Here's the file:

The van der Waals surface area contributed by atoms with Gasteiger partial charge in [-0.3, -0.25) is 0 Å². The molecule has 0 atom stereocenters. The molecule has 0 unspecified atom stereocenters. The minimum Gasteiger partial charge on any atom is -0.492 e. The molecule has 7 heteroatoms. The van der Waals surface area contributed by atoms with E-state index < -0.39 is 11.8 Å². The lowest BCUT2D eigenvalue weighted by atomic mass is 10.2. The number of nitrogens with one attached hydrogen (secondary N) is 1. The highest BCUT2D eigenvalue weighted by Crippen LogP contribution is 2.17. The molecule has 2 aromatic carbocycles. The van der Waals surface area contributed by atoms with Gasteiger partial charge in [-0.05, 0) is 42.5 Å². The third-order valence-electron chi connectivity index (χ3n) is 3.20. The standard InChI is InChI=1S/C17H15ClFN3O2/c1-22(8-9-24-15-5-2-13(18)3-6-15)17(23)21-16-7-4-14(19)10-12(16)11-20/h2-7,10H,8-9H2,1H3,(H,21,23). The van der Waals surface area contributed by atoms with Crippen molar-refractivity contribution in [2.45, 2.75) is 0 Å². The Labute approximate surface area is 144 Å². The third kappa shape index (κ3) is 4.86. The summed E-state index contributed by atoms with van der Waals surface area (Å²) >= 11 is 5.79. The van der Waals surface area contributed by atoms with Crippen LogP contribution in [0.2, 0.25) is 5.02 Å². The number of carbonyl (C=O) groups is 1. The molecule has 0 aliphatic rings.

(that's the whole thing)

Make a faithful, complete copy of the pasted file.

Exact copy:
The van der Waals surface area contributed by atoms with Gasteiger partial charge in [-0.3, -0.25) is 0 Å². The molecule has 0 atom stereocenters. The molecule has 0 unspecified atom stereocenters. The minimum Gasteiger partial charge on any atom is -0.492 e. The molecule has 7 heteroatoms. The van der Waals surface area contributed by atoms with E-state index < -0.39 is 11.8 Å². The lowest BCUT2D eigenvalue weighted by atomic mass is 10.2. The number of nitrogens with one attached hydrogen (secondary N) is 1. The highest BCUT2D eigenvalue weighted by Crippen LogP contribution is 2.17. The molecule has 2 aromatic carbocycles. The van der Waals surface area contributed by atoms with Gasteiger partial charge in [-0.05, 0) is 42.5 Å². The third-order valence-electron chi connectivity index (χ3n) is 3.20. The standard InChI is InChI=1S/C17H15ClFN3O2/c1-22(8-9-24-15-5-2-13(18)3-6-15)17(23)21-16-7-4-14(19)10-12(16)11-20/h2-7,10H,8-9H2,1H3,(H,21,23). The van der Waals surface area contributed by atoms with Crippen molar-refractivity contribution in [2.45, 2.75) is 0 Å². The Labute approximate surface area is 144 Å². The third kappa shape index (κ3) is 4.86. The summed E-state index contributed by atoms with van der Waals surface area (Å²) >= 11 is 5.79. The van der Waals surface area contributed by atoms with Crippen LogP contribution in [0.2, 0.25) is 5.02 Å². The number of carbonyl (C=O) groups is 1. The molecule has 0 aliphatic rings.